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The Witch Craze in Britain, Europe and North America, 1500-1700

 
  • About this Course
  • About this Lecturer

About this Course

In this course, Robin Briggs (University of Oxford) explores the witch craze in Britain, Europe and North America, looking in particular at Germany, England, Salem and the Duchy of Lorraine. As we move through the course, we think about the nature of the witch craze, its causes and its impact, as well as the similarities and differences between each of the four regions.

About the Lecturer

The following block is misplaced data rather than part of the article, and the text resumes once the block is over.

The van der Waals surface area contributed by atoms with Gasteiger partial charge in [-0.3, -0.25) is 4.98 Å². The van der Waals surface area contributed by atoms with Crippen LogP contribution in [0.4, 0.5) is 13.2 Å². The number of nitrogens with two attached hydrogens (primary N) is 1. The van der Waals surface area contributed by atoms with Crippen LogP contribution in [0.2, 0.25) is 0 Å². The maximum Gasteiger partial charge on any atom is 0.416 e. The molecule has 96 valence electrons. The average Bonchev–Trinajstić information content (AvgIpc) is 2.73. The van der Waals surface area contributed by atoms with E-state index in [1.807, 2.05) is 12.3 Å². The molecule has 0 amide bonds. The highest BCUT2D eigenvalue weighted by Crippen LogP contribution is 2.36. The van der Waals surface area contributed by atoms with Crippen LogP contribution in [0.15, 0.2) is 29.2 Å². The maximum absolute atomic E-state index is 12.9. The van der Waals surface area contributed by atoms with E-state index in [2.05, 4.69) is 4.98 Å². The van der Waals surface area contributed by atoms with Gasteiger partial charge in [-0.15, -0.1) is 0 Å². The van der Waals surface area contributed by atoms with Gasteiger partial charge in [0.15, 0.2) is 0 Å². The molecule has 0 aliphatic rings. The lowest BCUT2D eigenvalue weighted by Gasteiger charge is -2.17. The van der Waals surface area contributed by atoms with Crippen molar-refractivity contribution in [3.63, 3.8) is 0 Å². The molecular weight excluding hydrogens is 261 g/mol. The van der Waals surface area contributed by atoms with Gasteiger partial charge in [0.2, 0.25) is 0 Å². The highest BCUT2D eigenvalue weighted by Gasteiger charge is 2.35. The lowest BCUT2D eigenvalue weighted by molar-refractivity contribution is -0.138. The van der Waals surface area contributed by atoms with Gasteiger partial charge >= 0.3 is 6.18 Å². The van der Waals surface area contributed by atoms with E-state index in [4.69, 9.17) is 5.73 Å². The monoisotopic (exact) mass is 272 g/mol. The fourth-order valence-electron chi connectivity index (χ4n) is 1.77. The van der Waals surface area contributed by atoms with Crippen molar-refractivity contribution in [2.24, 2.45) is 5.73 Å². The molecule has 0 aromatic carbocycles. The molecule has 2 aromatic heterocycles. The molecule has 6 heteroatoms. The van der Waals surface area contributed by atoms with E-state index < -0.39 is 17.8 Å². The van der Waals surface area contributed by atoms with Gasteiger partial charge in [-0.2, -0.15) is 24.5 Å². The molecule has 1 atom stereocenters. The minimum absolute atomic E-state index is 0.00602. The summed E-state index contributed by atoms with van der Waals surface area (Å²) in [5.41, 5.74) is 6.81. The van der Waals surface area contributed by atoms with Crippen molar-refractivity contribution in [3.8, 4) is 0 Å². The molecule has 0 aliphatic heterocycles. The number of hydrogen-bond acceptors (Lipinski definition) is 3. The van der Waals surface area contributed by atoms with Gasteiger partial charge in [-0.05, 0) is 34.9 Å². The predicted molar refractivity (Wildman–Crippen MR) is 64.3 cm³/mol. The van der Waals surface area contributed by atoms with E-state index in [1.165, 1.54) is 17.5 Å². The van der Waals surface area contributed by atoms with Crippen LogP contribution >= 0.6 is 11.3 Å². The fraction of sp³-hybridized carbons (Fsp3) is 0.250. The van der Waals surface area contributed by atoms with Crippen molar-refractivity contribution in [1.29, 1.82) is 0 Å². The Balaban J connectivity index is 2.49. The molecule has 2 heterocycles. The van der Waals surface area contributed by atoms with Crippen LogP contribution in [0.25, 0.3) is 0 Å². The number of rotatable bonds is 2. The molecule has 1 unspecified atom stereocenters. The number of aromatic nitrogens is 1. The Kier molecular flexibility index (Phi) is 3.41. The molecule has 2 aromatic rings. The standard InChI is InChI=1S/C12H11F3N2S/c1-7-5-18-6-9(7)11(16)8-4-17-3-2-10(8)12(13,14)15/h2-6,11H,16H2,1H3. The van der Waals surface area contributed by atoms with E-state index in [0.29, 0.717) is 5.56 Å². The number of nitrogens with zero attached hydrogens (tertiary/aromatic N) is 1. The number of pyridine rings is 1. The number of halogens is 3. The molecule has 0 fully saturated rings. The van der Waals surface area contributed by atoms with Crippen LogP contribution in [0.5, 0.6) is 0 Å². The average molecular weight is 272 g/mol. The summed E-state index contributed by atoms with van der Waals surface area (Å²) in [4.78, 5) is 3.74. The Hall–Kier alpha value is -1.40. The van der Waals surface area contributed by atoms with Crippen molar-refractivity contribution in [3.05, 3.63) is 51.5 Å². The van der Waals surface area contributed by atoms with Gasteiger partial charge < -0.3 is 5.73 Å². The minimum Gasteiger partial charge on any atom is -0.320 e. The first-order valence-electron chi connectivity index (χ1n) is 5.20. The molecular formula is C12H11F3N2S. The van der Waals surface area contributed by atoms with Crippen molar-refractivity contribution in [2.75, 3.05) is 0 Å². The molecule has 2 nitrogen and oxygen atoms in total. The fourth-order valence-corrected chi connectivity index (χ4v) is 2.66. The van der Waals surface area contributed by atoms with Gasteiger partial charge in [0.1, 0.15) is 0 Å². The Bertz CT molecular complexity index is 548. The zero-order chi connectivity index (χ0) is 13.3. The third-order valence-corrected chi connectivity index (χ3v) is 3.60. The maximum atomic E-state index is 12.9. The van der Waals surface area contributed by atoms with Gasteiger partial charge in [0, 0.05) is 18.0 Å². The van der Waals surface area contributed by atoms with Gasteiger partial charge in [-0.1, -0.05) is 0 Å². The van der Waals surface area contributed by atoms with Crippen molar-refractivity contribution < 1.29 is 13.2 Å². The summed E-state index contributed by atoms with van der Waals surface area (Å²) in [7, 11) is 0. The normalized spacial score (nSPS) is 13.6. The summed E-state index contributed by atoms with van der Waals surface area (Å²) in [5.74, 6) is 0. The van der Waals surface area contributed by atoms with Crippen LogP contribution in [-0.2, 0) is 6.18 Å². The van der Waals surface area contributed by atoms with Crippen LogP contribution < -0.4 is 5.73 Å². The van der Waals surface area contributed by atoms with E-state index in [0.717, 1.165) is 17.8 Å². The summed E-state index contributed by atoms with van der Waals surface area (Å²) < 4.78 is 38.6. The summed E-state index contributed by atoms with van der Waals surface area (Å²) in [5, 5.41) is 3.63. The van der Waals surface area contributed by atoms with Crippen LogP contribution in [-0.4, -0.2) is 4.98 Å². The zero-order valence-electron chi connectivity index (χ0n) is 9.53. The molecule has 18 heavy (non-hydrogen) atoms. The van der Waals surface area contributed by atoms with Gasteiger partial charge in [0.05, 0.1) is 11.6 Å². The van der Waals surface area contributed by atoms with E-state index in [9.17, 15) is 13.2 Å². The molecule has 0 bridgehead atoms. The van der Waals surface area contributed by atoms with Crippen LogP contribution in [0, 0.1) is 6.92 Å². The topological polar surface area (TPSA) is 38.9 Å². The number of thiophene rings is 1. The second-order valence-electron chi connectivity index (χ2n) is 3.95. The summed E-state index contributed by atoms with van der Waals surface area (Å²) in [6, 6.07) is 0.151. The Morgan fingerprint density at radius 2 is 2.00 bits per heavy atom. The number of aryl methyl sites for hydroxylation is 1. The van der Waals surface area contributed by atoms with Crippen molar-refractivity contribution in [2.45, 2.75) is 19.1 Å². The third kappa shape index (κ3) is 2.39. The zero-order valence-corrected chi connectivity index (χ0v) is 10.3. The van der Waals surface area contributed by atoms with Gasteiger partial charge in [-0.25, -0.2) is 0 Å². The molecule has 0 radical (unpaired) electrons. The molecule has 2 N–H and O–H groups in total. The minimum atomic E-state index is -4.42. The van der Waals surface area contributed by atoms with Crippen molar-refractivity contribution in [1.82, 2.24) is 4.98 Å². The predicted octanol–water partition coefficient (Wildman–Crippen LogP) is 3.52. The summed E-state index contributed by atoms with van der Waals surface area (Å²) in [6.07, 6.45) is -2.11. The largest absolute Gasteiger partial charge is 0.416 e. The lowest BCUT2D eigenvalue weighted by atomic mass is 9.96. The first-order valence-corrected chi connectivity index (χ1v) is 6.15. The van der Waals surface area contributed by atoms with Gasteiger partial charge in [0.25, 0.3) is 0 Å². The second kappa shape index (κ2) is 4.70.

Robin Briggs is Emeritus Fellow at All Souls College, Oxford. He is currently working on a book covering the history of North-Western Europe from c. 400 A.D. to 1914. Recent publications include a chapter on ‘The Rhine-Moselle Borderlands’ in The Oxford Handbook of Witchcraft (ed B. Levack), an article on ‘From Devilry to Sainthood: Mère Jeanne des Anges and the Catholic Reform’ in Women and Religion in the Atlantic Age, 1550-1900 (ed. M. Laven and E. Clark), and an article on ‘The Gallican Context for Pascal's Writings on Grace’ in Seventeenth Century French Studies. Other pieces in the press are contributions on social problems and policies in the later years of Louis XIV, and on emotions and witchcraft as they appear in Lorraine trial records. His current research interests are necessarily very wide, because he is writing a general book covering an immense span of European history. However he does also maintain a particular interest in seventeenth-century French history, with a more precise focus on the half-century of troubles from 1610-61. His next project is likely to be a book attempting to rethink aspects of this crucial period, where much recent work has added to our detailed knowledge, but there has been little in the way of changes to broader interpretations that now look dated and inadequate.